Five talking points from Il Lombardia 2021

Tadej Pogačar finishes the season on a high as he wins his second Monument

Tadej Pogačar joins select group of same season Tour/Lombardia winners

Tadej Pogačar

(Image credit: Getty)

Tadej Pogačar joins Eddy Merckx, Bernard Hinault and Fausto Coppi as the only riders to have won the Tour de France and Il Lombardia in the same season, which isn't the worst group to find yourself in, is it?

What's more, of that trio only Eddy Merckx also won Liège-Bastogne-Liège in the same year, as Pogačar has in 2021, with Merckx doing it in 1971 and 1972. But, you know, Merckx is Merckx.

After his third in the Olympics road race post-Tour, Pogačar looked to be lacking some form at both the European and World Championships but found his legs on the road from Como to Bergamo, as an ambitious attack with 35km still to go turned into a winning one.

The chase behind, containing world champion Julian Alaphilippe and Primož Roglič, couldn't get organised while the arrival of Fausto Masnada at the front of the race didn't bother Pogačar as the Slovenian brushed him aside with ease to win the two-up sprint for the line.

It increasingly looks to be a case of what Pogačar decides to win next, no 'ifs' even entering the conversation.

Fausto Masnada plays it perfectly but doesn't have the finish to match Pogačar

Tadej Pogačar

(Image credit: Getty)

It was a story almost too good to be true as Masnada sailed down the descent of the Passo di Ganda on his local roads and eventually closed a 45-second gap to the Tour de France champion. Had he pulled off the win, it would have been a performance that would have lived long in the memory.

When the Italian arrived in Pogačar's wheel he refused to take a turn, not helping to eek out the pair's advantage, much to the UAE Team Emirates rider's chagrin.

But it was the perfect tactic. Masnada was hardly going to drop the Slovenian on the final steep kick of the Colle Aperto, and with Julian Alaphilippe in the group behind it was best to just wait and try tire Pogačar out before the sprint, or trust his team leader, the world champion, if the race came back together.

In the end, Masnada's sprint couldn't hold a candle to Pogačar's, and while he may be disappointed with second there seemed to be nothing else he could have done to alter the outcome. While the tactics were perfect, his legs weren't as perfect as Pogačar's.

Adam Yates outsprints Roglič in what must be a world-first

Adam Yates

(Image credit: Getty)

As the chase group entered the final kilometre and Primož Roglič hit the front, it looked inevitable. How many sprints has Roglič won like this in the past?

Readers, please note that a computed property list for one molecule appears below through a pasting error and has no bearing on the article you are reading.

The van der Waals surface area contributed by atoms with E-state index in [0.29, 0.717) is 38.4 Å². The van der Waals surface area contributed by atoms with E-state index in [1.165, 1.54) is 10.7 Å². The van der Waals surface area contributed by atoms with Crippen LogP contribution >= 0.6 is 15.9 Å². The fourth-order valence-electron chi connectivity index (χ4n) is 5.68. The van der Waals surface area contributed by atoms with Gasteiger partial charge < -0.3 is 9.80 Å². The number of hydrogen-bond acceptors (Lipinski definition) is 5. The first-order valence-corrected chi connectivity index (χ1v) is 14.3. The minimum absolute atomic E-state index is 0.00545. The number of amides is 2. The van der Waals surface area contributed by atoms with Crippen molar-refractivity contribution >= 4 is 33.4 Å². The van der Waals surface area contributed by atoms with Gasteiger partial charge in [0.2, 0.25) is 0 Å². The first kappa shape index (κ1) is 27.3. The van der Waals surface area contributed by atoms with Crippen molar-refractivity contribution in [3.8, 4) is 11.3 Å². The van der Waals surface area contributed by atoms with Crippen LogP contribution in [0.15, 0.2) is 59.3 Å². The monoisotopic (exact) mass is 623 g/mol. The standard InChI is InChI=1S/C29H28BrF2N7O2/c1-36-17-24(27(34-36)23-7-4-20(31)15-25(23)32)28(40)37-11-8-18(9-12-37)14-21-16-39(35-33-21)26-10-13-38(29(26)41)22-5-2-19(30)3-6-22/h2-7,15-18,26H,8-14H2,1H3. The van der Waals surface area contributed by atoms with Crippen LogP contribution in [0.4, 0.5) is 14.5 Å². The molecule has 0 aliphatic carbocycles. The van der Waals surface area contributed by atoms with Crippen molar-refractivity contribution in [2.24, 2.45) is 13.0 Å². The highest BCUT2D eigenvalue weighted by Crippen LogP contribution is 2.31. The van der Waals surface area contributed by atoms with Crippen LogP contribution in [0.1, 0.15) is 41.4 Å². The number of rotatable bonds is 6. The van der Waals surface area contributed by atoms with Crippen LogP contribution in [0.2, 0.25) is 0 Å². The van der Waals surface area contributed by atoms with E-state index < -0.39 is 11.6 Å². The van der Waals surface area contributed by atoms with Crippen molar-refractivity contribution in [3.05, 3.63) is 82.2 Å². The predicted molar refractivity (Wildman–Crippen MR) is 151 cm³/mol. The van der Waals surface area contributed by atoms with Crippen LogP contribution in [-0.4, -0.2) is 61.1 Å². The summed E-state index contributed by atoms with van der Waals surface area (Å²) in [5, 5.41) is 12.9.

But then, a blur of red and navy, and a most unexpected one, as Adam Yates came through, his persistent sprint breaking the determination of Roglič as the Brit sailed across the line to take the final third spot on the podium, in a week where he's also managed fourth at the Giro dell-Emilia and second at Milano-Torino.

This is Yates' first-ever Monument podium, coming close with fourth at Liège in 2019, and is a result that reflects his impressive first year at Ineos, where second overall at the UAE Tour and a Volta Ciclista a Catalunya title is a good return for the 29-year-old who will hope to kick on again in 2022.

Remco Evenepoel out of contention early as he puts demons to rest

Remco Evenepoel

(Image credit: Getty)

It will likely have been an emotional day for Remco Evenepoel, returning to the roads where his life flashed before his eye a mere 14 months ago, falling off a bridge on a descent at this race, ending his season and taking a long, painstaking recovery.

The young Belgian says he's now back to his best, and his legs at the recent World Championships seemed to confirm that, yet he fell away with more than 30km to go after Pogačar had set off up the road.

Maybe a tad disappointing for one of the pre-race favourites, who eventually had to settle for 19th, more than three minutes down on the Slovenian. But all-in-all, compared to the position he was in this time last year, perspective will see him pleased with his recovery and return to winning ways. For his rivals, the worry will be what he does at bike races next year and for many years to come.

A final flourish to end the season. Now...how long until the WorldTour returns?

Julian Alaphilippe

(Image credit: Getty)

There's an argument to say we are currently being spoiled with the array talent on display. Alaphilippe, Pogačar, Roglič, Van Aert, Evenepoel, and that's choosing only the best of the best.

Il Lombardia was, it's safe to say, a slow burner, but the finale was another thrilling display of out-and-out bike racing from Tadej Pogačar, one of a number of returning cast members who always puts on a show no matter what start line they're on.

At the moment it's hard to know just how we'll look back on this current generation of riders who can tear it up in both Grand Tours and one-day Classics, riding every race like it's their last. What we do know is that the new season can't come soon enough.

Jonny Long

Hi. I'm Cycling Weekly's Weekend Editor. I like writing offbeat features and eating too much bread when working out on the road at bike races.


Before joining Cycling Weekly I worked at The Tab and I've also written for Vice, Time Out, and worked freelance for The Telegraph (I know, but I needed the money at the time so let me live).


I also worked for ITV Cycling between 2011-2018 on their Tour de France and Vuelta a España coverage. Sometimes I'd be helping the producers make the programme and other times I'd be getting the lunches. Just in case you were wondering - Phil Liggett and Paul Sherwen had the same ham sandwich every day, it was great.